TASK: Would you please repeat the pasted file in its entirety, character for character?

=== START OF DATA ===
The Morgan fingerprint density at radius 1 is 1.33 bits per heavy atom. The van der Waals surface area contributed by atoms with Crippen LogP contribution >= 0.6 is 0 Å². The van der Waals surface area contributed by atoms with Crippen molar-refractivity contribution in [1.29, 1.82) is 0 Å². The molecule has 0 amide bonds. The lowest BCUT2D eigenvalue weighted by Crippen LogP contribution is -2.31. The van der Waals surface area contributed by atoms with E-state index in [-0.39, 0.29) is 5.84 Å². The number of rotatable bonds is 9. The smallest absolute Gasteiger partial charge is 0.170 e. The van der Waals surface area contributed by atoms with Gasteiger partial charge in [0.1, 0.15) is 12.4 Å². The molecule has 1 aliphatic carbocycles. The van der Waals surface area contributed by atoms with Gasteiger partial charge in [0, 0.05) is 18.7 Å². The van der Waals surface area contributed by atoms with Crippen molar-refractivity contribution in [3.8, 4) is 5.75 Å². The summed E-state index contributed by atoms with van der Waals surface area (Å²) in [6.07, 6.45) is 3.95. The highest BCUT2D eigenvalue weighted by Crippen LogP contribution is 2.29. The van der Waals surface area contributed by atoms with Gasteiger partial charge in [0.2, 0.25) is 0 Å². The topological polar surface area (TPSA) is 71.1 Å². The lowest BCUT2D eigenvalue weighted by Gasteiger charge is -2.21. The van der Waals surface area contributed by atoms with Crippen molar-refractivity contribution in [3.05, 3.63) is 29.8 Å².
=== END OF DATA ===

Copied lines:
The Morgan fingerprint density at radius 1 is 1.33 bits per heavy atom. The van der Waals surface area contributed by atoms with Crippen LogP contribution >= 0.6 is 0 Å². The van der Waals surface area contributed by atoms with Crippen molar-refractivity contribution in [1.29, 1.82) is 0 Å². The molecule has 0 amide bonds. The lowest BCUT2D eigenvalue weighted by Crippen LogP contribution is -2.31. The van der Waals surface area contributed by atoms with E-state index in [-0.39, 0.29) is 5.84 Å². The number of rotatable bonds is 9. The smallest absolute Gasteiger partial charge is 0.170 e. The van der Waals surface area contributed by atoms with Gasteiger partial charge in [0.1, 0.15) is 12.4 Å². The molecule has 1 aliphatic carbocycles. The van der Waals surface area contributed by atoms with Gasteiger partial charge in [0, 0.05) is 18.7 Å². The van der Waals surface area contributed by atoms with Crippen molar-refractivity contribution in [3.8, 4) is 5.75 Å². The summed E-state index contributed by atoms with van der Waals surface area (Å²) in [6.07, 6.45) is 3.95. The highest BCUT2D eigenvalue weighted by Crippen LogP contribution is 2.29. The van der Waals surface area contributed by atoms with Gasteiger partial charge in [0.2, 0.25) is 0 Å². The topological polar surface area (TPSA) is 71.1 Å². The lowest BCUT2D eigenvalue weighted by Gasteiger charge is -2.21. The van der Waals surface area contributed by atoms with Crippen molar-refractivity contribution in [3.05, 3.63) is 29.8 Å².